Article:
Mindpish

I reblog. I'd like to write, but mostly I reblog.

mostlysignssomeportents:

Google autocomplete easteregg

unclewhisky:

comedownstairsandsayhello:

tigerhazard:

jamdoughnutmagician:

there is not one search term here that isn’t magical

i know ive reblogged this before at least twice but i decided to read through the entire thing this time and im in pain from how hard i am laughing please forgive me

If I ever stop reblogging this call EMS immediately.

I’m torn between “did a ghost do my taxes,” “are there fraggles in my body,” “who is solar system,” “cant see legs,” and is sarah palan made of crab meat.” Any one of them could be a Chip Zdarsky tweet.

(Source: neilcicierega)

maghrabiyya:

carnivaloftherandom:

socimages:

Nope!
Brain studies find that concern for justice and equality is linked to logic, not emotion.
By Lisa Wade, PhD
A new study finds that people with high “justice sensitivity” are using logic, not emotions.  Subjects were put in a fMRI machine, one that measures ongoing brain activity and shown videos of people acting kindly or cruelly toward a homeless person.
Some respondents reacted more strongly than others — hence the high versus low justice sensitivity — and an analysis of the high sensitivity individuals’ brain activity showed that they were processing the images in the parts of the brain where logic and rationality live.   “Individuals who are sensitive to justice and fairness do not seem to be emotionally driven,” explained one of the scientists, “Rather, they are cognitively driven.”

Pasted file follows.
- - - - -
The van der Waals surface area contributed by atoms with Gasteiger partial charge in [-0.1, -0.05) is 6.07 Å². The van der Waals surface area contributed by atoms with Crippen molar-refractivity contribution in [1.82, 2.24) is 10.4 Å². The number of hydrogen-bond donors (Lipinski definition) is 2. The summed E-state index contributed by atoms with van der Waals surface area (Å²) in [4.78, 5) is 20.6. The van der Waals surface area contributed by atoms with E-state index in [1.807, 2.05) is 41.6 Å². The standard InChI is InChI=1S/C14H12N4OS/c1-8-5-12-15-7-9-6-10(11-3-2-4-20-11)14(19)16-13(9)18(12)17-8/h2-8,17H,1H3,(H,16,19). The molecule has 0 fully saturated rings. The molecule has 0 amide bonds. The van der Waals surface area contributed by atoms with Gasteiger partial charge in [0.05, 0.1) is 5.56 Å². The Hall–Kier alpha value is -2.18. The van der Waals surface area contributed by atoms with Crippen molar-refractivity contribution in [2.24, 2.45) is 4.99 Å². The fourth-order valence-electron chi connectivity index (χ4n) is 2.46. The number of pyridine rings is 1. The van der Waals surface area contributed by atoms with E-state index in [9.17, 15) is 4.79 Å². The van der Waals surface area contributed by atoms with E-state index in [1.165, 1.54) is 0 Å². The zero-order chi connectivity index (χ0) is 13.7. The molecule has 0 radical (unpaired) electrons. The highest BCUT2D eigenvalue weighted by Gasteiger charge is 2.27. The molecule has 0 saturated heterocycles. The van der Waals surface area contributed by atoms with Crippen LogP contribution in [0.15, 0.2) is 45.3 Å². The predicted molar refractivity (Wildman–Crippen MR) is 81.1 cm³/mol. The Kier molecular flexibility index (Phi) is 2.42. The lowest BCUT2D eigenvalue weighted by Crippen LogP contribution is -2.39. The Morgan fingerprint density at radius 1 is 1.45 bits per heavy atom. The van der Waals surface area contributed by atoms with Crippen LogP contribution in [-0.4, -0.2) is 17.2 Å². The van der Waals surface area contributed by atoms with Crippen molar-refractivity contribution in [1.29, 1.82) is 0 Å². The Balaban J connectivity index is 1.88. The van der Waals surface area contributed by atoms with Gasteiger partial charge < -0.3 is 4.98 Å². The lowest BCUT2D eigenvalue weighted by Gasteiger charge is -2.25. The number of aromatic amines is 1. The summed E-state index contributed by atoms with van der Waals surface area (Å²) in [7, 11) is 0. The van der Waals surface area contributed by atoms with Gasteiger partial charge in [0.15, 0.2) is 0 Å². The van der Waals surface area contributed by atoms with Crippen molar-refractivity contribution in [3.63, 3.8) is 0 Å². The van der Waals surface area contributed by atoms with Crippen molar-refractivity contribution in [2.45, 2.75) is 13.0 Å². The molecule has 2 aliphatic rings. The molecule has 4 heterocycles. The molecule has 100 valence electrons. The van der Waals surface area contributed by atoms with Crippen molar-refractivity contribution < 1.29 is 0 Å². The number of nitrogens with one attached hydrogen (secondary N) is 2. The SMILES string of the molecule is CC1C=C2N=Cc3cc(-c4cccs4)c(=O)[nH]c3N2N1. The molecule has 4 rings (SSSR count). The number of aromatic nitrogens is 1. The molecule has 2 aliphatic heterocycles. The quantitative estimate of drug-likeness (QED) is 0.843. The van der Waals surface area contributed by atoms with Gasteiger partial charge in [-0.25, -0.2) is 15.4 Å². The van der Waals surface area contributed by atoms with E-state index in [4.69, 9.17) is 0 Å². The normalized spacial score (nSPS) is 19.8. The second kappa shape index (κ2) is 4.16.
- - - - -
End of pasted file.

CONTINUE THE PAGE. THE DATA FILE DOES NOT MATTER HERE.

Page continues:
Activists aren’t angry, they reasonably object to unjust circumstances that they understand all too well.
Image borrowed from Jamie Keiles at Teenagerie, who is a high sensitivity individual.
Lisa Wade is a professor of sociology at Occidental College and the author of Gender: Ideas, Interactions, Institutions, with Myra Marx Ferree. You can follow her on Twitter and Facebook.

Auto-reblog.

after constantly being made fun of for being “overly politically correct” by my own family members, i needed to see this again

maghrabiyya:

carnivaloftherandom:

socimages:

Nope!

Brain studies find that concern for justice and equality is linked to logic, not emotion.

By Lisa Wade, PhD

A new study finds that people with high “justice sensitivity” are using logic, not emotions.  Subjects were put in a fMRI machine, one that measures ongoing brain activity and shown videos of people acting kindly or cruelly toward a homeless person.

Some respondents reacted more strongly than others — hence the high versus low justice sensitivity — and an analysis of the high sensitivity individuals’ brain activity showed that they were processing the images in the parts of the brain where logic and rationality live.   “Individuals who are sensitive to justice and fairness do not seem to be emotionally driven,” explained one of the scientists, “Rather, they are cognitively driven.”

Activists aren’t angry, they reasonably object to unjust circumstances that they understand all too well.

Image borrowed from Jamie Keiles at Teenagerie, who is a high sensitivity individual.

Lisa Wade is a professor of sociology at Occidental College and the author of Gender: Ideas, Interactions, Institutions, with Myra Marx Ferree. You can follow her on Twitter and Facebook.

Auto-reblog.

after constantly being made fun of for being “overly politically correct” by my own family members, i needed to see this again

(via boomslovingthealien)

vimeo:

In need of something a little light today? Don’t worry. We all do. This Basement Jaxx video just might be what the doctor ordered.

Just what I needed this morning, amazing new Jaxx track.